Next generation internet speeds are just around the corner, with the promise to transform how we engage with and consume content. Pilots for 5G are already underway in the UK with an estimated 1.5 billion people are anticipated to be connected to 5G networks by 2024 according to a 2018 Ericsson report.
What gives 5G an advantage over 4G?
It’s so much more than just quicker download speeds. 5G will support over 250 connected devices per square kilometre, with each device being able to support up to 1GHz in bandwidth. This will see sensors on any device being capable of interconnectivity regardless of wi-fi availability, leading to mobile devices having 24/7 access to bandwidth. It’s the end of the dreaded mobile internet ‘dead spot’.
Perhaps more importantly, the applications 5G will enable are potentially limitless. 5G will enable huge advances in important technology fields - AI, machine learning, IoT and driverless cars to name a few. It’s clear that business and industry will need to brace themselves for a fifth industrial revolution- what the tech community is calling ‘industry 5.0’.
Self driving cars that rely on a constant stream of navigational data will be enabled by 5G to build highly detailed pictures of road networks and creating a connected internet of autonomous vehicles. Put simply, a future where autonomous vehicles are ubiquitous will only be possible with reliable 5G connectivity.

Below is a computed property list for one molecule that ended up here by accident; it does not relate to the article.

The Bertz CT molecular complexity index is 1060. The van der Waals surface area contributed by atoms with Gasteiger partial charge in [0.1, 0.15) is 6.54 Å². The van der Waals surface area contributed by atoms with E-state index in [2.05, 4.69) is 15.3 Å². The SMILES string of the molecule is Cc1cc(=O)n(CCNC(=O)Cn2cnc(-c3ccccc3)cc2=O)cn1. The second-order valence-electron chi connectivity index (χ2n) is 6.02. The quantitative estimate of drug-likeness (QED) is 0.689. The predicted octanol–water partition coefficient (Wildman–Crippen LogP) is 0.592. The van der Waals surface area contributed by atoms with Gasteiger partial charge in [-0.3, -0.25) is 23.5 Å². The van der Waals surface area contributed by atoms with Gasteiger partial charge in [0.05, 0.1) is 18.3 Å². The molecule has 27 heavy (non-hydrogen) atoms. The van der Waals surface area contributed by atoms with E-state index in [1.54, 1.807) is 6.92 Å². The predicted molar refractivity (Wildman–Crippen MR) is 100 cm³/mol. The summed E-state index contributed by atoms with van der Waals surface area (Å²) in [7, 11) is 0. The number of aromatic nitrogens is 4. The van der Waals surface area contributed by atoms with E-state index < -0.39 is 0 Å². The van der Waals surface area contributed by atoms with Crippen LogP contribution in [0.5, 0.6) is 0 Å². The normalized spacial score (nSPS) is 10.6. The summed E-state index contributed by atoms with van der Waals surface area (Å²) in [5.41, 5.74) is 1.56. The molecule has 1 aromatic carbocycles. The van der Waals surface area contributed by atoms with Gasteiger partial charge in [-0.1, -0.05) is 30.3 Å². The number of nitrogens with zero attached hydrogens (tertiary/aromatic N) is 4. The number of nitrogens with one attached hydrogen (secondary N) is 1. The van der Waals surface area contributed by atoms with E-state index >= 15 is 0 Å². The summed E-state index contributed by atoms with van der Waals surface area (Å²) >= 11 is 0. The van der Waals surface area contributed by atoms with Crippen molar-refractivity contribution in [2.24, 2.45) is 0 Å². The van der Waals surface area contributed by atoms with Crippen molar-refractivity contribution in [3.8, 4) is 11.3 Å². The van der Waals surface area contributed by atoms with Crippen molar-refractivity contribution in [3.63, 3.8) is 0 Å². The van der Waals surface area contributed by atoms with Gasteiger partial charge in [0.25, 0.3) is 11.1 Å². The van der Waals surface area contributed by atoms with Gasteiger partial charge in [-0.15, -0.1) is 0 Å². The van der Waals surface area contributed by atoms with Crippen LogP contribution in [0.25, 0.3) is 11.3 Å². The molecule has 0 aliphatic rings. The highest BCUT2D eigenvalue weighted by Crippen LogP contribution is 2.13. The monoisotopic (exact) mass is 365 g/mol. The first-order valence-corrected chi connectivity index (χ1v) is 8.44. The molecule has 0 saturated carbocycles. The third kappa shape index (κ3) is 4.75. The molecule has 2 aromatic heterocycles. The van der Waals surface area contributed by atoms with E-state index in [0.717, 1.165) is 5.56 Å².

Virtual reality, which relies on massive amounts of data processing, will be able to take advantage of latency decrease and information transfer capability to generate true virtual environments for consumers.
We’ll also see the advent of new medical devices. Through the additional bandwidth available, devices including pacemakers and insulin pumps will be given smart capabilities to allow them to deliver the appropriate treatment in real time, automating processes that would traditionally require hands on support - far beyond what’s currently possible with 4G.
Much of the data generated from machines and devices is lost because 4G networks do not have the ability to handle the scale at which it is generated. 5G will be able to capture the huge amounts of data generated by these much smarter devices.
Enhanced video resolution is a key driver
As video resolutions have increased from HD to 4K and 8K, the amount of data produced has increased exponentially. Growing adoption of 5G capabilities will enable the installation of 4K resolution cameras requiring only electrical power.
A single one-hour TV show streamed on a 4K video can consume more storage than a typical mid-sized company generates in a year – roughly 360 GBs per hour. Hundreds of millions of smartphone users now have 4K video cameras in their pockets, which at current internet speeds are next to useless. Add to this the outputs of over 300 million surveillance cameras, police body cams, genomic sequencers, satellite imagery, medical imagery, high resolution microscopy (etc.), and you get an idea of how much data we’re looking at.